Examining the Debate Over Renewable Energy and Chinese Businesses

As reported in Politico, the Inflation Reduction Act has provided hundreds communities across the United States with the opportunity to develop renewable energy and the deployment of electric vehicles. In Green Charter Township, Michigan, a $2.36 billion battery component manufacturing facility is planned to be built by Gotion Inc., a U.S. subsidiary of Gotion High-tech Co., a Chinese company.

However, the proposed development has been met with controversy, with some residents and officials expressing concern over Chinese businesses expanding their reach and influence in the area. In this blog post, we’ll delve deeper into the debate over renewable energy and Chinese businesses in Green Charter Township.

Jim Chapman, the Republican supervisor for Green Charter Township, has reportedly received several death threats over the planned battery component manufacturing facility.

“I accepted the fact that I was going to have to be the lightning rod,” Chapman said in an interview Politico from his office. “Where you have people that are concerned about the Chinese Communist [Party] — they don’t know how to [fight] it in Lansing. They don’t know how to deal with it in Washington. They can deal with it locally,” he said.

The controversy partially originates from Gotion High-tech documents that include language to “carry out Party activities” in accordance with the Chinese Communist Party. This has raised red flags among some residents and officials who fear that such language might allow Chinese businesses to expand their reach and influence in the area, possibly undermining national security.

“All you gotta do is drive around the community and you’ll see how many people are against it,” said Lori Brock, 58, the owner of a local real estate agency and a horse farm across from the planned site.

“They’re pushing it down our throats,” Brock added. “Why are we giving our tax money to China when we’re almost at war with China? Why aren’t we giving our tax money to an American company?”

Local politician are taking advantage of the New Red Scare:

“Gotion North America is a subsidiary of a company that pledges allegiance to the CCP and I don’t think they should be receiving taxpayer money to build in Michigan,” said Republican Rep. John Moolenaar, who represents the district.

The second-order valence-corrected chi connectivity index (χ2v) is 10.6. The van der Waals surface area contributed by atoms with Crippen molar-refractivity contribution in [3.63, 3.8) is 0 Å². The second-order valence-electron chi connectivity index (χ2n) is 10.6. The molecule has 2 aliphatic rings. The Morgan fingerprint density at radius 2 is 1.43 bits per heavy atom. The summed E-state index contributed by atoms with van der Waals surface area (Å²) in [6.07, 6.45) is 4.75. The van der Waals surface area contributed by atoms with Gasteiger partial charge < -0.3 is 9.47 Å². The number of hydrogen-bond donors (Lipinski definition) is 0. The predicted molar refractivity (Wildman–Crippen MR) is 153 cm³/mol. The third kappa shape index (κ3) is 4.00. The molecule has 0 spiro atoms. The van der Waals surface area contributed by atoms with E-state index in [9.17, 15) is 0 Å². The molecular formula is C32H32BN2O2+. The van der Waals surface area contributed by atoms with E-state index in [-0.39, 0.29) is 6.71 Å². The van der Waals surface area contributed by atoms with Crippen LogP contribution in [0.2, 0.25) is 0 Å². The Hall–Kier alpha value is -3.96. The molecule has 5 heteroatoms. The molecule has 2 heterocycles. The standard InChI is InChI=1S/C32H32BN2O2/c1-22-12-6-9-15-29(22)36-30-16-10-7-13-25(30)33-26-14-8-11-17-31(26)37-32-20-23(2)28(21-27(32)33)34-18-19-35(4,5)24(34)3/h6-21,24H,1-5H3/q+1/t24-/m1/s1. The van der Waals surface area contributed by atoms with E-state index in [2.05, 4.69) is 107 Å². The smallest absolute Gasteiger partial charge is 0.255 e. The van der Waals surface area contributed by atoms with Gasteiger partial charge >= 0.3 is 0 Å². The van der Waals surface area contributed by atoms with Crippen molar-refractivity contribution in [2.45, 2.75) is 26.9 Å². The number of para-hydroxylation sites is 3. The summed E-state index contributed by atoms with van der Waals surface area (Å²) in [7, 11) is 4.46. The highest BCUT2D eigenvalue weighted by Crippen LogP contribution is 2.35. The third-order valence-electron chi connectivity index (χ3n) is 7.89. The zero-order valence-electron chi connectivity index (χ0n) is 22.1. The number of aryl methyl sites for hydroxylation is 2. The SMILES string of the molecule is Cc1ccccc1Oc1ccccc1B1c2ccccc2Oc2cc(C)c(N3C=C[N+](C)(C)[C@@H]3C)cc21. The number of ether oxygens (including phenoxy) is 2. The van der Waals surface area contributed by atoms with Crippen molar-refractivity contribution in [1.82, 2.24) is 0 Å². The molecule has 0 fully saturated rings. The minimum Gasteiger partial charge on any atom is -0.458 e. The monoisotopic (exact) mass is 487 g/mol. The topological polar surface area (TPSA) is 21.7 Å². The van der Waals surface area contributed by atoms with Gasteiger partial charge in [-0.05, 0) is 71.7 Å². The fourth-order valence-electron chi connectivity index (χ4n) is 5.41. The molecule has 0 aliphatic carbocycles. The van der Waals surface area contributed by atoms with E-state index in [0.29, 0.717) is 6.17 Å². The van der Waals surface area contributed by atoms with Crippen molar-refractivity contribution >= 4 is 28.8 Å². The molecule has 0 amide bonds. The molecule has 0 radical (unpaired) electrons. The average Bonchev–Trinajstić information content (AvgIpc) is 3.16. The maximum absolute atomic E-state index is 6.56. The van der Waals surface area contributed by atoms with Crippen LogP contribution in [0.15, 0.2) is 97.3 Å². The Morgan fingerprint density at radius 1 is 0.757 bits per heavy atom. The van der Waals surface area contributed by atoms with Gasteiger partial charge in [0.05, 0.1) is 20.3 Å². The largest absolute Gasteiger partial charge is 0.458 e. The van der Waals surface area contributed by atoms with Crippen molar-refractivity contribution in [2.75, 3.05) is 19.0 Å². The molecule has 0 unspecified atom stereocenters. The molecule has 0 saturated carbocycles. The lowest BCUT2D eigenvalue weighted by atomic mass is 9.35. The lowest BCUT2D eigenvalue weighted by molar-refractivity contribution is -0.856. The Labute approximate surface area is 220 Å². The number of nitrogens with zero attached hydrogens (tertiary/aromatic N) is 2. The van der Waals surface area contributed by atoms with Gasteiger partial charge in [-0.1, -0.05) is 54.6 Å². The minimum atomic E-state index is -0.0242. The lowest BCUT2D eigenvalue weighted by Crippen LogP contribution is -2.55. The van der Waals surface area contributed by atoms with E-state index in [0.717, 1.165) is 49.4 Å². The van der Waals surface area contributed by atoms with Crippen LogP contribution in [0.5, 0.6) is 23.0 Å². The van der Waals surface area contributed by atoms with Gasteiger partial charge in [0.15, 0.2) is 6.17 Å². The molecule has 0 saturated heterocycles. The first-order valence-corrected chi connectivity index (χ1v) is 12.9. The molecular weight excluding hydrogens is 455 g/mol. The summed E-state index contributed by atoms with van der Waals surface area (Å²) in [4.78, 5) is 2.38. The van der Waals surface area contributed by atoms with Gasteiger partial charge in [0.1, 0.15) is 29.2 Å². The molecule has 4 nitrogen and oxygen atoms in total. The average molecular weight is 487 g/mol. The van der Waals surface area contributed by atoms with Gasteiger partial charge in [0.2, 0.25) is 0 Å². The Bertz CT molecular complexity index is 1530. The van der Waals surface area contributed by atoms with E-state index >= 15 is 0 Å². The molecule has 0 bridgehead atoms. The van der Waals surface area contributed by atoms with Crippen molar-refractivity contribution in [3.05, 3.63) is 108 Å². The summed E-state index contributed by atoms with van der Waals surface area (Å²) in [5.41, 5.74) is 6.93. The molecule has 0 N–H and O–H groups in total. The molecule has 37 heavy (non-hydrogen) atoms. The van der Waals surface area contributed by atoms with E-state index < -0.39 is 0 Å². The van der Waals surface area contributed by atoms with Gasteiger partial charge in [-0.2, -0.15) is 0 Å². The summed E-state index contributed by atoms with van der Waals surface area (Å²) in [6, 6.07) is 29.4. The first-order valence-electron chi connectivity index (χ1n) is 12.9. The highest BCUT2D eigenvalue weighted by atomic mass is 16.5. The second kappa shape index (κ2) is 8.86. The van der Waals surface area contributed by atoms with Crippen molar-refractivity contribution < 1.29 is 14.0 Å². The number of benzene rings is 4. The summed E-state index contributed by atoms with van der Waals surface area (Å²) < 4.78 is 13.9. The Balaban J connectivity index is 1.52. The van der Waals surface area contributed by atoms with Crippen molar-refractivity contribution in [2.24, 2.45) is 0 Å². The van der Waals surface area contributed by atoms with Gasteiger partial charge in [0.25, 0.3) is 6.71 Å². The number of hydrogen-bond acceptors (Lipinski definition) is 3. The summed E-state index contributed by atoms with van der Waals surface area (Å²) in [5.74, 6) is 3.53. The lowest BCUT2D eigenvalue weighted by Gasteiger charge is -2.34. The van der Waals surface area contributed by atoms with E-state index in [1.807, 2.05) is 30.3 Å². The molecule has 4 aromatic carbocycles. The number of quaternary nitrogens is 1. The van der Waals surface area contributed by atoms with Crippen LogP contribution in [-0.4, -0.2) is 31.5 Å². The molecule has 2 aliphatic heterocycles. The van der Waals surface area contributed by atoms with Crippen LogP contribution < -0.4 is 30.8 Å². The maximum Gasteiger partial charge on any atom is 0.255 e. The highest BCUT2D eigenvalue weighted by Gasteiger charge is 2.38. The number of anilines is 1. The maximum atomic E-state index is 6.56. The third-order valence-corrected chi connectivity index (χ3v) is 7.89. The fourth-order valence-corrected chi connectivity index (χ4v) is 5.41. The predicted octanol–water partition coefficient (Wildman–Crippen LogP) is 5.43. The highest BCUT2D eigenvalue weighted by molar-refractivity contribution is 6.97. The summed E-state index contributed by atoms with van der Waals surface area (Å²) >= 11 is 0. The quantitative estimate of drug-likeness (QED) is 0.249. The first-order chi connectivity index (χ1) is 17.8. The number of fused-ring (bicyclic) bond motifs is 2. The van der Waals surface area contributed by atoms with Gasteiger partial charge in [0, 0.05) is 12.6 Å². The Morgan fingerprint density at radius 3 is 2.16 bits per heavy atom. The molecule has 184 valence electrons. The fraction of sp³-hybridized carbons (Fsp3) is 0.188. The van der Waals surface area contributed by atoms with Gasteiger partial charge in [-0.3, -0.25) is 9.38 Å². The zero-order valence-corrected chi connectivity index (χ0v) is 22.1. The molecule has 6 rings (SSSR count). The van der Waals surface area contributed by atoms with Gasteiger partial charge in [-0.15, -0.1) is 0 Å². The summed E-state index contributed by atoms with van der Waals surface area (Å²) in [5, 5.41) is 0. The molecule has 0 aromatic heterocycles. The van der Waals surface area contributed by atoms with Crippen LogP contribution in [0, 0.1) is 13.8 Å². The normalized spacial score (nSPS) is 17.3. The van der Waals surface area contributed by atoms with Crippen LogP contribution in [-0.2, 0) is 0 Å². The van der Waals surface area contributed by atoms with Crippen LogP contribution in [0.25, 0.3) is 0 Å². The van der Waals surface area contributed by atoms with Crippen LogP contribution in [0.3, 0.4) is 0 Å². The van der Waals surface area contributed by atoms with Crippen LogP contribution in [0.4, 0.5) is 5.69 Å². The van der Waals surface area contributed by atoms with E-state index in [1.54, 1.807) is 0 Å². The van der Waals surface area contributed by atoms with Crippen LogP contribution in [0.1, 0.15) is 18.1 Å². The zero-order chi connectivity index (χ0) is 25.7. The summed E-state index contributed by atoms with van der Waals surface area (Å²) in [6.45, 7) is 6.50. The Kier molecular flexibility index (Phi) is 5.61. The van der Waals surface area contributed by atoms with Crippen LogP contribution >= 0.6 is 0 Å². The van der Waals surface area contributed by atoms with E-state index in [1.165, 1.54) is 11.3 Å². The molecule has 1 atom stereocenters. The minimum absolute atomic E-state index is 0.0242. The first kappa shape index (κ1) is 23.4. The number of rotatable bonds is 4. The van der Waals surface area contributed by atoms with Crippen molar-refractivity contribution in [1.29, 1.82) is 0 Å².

However, Chuck Thelen, the vice president of North American manufacturing at Gotion, has denied these allegations. He has insisted there is no such language in the U.S.-based company’s articles of incorporation and that the Chinese Communist Party has no presence in the North American company.

“The rumors that you’ve heard about us bringing communism to North America are just flat-out fear-mongering and really have nothing based in reality,” Chuck Thelen said.

Thelen has further stated that Gotion Inc. is registered in Delaware, and all shareholders and directors of the company are American citizens or legal permanent residents.

On the other hand, there are those in Green Charter Township who welcome the proposed development. According to them, the battery component manufacturing facility would bring back jobs to the local economy. Furthermore, the company’s focus on renewable energy aligns with the Inflation Reduction Act’s objective of accelerating the deployment of electric vehicles.

“We desperately need good-paying jobs,” said Carlleen Rose, 69, a local business owner.

Despite these opposing views, Gotion’s planned battery component manufacturing facility is ultimately subject to various federal regulations and laws. This includes the Committee on Foreign Investment in the United States (CFIUS), which scrutinizes foreign investments in U.S. businesses to ensure they do not pose a threat to the national security of the country.

The debate over renewable energy and Chinese businesses in Green Charter Township is complex and multifaceted. While some are concerned about the potential expansion of Chinese reach and influence in the area, others see the planned development as an opportunity to bring back jobs and accelerate the deployment of renewable energy. Ultimately, it is important to ensure that all proposed developments are subject to the appropriate federal regulations and laws to protect national security and ensure the long-term well-being of the local community.